The Maryland Court of Appeals has upheld contributory negligence. Contributory negligence is a legal doctrine which totally bars an injured person from recovering in a tort action if the injured person is partially at fault. This bar applies even if the injured party is a small percentage at fault for the injury. Insurance companies love contributory negligence because it allows them to get out of paying money to injured parties if they can prove contributory negligence.
Two judges on the Maryland Court of Appeals favored discarding the doctrine of contributory negligence in favor of comparative negligence.
In a 51-page dissent, Judge Glenn T. Harrell Jr. compared the current standard known as contributory negligence to a dinosaur that he said should be rendered extinct with “the force of a modern asteroid strike.”http://www.washingtonpost.com/...
Harrell, who was joined by recently retired chief judge Robert M. Bell, said the court has the power and the responsibility to depart from its previous 30-year-old ruling. He said Maryland should join 46 other states with systems that reduce a plaintiff’s compensation in proportion to his or her relative fault.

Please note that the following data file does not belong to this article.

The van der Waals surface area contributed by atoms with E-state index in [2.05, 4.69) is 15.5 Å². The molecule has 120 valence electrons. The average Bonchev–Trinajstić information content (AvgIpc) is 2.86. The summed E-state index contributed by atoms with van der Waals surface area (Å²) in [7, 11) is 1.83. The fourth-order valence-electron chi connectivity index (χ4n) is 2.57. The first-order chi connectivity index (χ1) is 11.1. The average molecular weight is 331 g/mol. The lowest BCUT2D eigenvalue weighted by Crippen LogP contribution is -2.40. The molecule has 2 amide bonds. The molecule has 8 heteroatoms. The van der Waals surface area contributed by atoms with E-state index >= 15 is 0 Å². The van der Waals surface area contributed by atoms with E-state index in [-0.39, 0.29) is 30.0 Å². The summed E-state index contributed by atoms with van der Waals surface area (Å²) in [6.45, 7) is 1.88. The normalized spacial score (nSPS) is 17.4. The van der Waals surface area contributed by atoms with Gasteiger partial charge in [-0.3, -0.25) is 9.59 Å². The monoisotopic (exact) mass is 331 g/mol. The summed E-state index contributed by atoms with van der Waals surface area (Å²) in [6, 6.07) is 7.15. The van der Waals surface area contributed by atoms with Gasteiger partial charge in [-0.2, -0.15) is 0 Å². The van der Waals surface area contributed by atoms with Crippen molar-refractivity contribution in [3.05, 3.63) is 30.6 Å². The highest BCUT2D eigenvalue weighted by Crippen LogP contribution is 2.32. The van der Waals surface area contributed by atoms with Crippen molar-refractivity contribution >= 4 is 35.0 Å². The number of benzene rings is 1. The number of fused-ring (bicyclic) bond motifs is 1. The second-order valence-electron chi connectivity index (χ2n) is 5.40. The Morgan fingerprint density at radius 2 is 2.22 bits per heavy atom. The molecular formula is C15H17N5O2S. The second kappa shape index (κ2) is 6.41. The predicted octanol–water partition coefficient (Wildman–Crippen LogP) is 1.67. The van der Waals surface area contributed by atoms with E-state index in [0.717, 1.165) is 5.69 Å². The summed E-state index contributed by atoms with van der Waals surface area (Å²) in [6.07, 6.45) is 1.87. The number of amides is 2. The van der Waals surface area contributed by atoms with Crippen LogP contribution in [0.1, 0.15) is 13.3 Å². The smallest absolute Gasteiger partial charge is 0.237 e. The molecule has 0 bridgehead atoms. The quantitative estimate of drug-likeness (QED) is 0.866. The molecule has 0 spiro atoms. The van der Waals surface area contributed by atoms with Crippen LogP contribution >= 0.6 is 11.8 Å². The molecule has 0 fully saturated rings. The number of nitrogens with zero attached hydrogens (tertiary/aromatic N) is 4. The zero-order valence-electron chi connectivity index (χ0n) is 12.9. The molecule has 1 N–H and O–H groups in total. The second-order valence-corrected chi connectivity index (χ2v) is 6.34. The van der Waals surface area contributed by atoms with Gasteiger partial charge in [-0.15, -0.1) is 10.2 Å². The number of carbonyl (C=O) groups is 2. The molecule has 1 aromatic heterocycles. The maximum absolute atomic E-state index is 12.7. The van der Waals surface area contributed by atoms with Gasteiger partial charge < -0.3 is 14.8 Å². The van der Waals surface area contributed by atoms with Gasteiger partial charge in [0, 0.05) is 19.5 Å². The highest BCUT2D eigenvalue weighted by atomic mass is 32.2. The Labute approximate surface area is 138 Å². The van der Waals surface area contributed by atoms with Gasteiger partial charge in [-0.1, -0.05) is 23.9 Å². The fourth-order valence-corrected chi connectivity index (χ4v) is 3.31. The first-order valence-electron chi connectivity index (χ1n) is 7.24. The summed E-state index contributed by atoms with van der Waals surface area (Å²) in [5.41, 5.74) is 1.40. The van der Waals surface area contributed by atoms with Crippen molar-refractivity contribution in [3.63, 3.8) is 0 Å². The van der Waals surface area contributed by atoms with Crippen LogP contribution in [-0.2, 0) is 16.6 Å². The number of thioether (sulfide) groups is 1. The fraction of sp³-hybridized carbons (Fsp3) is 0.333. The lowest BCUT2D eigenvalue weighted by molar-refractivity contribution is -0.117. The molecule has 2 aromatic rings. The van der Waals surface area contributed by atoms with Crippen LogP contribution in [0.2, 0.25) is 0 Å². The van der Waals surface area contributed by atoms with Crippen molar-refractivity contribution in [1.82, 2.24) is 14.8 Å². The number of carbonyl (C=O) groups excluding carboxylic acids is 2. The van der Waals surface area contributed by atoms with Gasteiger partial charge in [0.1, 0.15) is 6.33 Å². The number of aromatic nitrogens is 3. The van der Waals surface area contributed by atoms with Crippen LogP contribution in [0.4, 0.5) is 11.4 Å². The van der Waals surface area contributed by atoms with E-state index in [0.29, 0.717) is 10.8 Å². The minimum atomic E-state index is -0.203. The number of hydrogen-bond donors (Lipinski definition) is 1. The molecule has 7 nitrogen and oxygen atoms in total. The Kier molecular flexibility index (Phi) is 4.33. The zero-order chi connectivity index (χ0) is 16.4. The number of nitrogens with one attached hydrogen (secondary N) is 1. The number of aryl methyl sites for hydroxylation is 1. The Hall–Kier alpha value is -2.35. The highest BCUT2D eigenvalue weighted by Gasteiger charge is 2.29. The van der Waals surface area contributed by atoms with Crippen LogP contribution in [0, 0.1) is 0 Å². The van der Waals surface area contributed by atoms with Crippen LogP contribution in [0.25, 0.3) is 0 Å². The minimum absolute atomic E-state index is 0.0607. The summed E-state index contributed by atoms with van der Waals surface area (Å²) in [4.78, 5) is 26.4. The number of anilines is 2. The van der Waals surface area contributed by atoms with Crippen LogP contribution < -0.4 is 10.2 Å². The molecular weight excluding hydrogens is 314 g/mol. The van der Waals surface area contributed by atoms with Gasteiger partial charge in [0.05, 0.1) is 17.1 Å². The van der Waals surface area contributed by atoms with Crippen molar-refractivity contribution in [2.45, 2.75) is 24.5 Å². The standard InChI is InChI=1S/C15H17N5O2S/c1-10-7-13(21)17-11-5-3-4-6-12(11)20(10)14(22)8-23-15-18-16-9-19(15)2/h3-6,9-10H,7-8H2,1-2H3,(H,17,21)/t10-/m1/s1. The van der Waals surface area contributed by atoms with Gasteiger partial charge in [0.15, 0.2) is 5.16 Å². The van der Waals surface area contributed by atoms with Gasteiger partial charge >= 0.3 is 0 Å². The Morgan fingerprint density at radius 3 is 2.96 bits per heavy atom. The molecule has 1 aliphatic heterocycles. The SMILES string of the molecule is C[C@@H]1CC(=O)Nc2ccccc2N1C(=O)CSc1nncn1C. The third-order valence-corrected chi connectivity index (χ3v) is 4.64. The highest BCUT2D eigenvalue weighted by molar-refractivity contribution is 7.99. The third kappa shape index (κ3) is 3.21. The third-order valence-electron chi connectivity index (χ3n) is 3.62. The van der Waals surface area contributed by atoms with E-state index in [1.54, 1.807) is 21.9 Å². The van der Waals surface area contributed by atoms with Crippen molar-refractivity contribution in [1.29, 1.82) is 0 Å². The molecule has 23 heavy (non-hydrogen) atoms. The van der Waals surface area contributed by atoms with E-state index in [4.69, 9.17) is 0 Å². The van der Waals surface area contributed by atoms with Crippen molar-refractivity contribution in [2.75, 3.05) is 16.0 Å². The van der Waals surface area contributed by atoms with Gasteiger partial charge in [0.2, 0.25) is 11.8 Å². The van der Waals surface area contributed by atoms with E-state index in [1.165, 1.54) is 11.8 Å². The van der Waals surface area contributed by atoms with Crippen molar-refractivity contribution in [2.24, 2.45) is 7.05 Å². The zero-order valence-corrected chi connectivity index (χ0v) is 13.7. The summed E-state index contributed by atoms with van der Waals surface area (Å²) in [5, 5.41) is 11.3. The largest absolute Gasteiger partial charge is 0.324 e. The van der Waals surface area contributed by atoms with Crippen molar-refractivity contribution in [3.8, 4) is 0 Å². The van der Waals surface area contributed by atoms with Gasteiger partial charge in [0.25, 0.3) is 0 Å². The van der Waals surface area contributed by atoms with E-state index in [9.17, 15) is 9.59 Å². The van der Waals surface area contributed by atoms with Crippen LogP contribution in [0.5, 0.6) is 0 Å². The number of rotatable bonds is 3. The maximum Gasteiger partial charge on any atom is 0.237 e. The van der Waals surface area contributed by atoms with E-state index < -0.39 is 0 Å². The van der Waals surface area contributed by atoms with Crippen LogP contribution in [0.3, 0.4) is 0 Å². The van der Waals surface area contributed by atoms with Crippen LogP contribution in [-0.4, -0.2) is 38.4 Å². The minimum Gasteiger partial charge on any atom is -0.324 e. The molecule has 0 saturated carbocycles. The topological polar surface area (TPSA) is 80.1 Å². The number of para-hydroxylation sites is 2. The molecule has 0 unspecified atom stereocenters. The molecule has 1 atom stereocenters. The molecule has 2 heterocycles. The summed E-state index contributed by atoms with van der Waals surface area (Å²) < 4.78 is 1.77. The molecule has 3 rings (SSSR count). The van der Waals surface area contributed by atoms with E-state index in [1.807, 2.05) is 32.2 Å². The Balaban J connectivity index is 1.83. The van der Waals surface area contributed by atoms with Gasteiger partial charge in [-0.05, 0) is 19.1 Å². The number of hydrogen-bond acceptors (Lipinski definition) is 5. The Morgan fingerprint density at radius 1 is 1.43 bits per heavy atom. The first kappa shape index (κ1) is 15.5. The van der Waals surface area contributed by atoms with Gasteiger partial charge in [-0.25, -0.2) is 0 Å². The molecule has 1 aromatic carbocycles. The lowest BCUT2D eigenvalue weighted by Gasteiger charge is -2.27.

In upholding contributory negligence, the Maryland Court of Appeals indicated that it was up to the Maryland legislature to decide whether to keep contributory negligence or to adopt a standard of comparative negligence.
It is not our task to invade the province of the General Assembly and enact into law a sweeping revision,” according to the concurring opinion of Judge Clayton Greene Jr., who was joined by three colleagues.
Previous attempts to change this in the legislature have failed, most likely due to the strength of the insurance lobby.
The Maryland Court of Appeals is the highest Court in the State of Maryland. So its decision is final.
Maryland has in recent years enacted progressive legislation such as a gay marriage, the Maryland DREAM Act, and the assault weapons ban. It would be nice to see our elected officials in Annapolis stand up to the insurance company lobby and join 46 other states who have rejected to the doctrine of contributory negligence.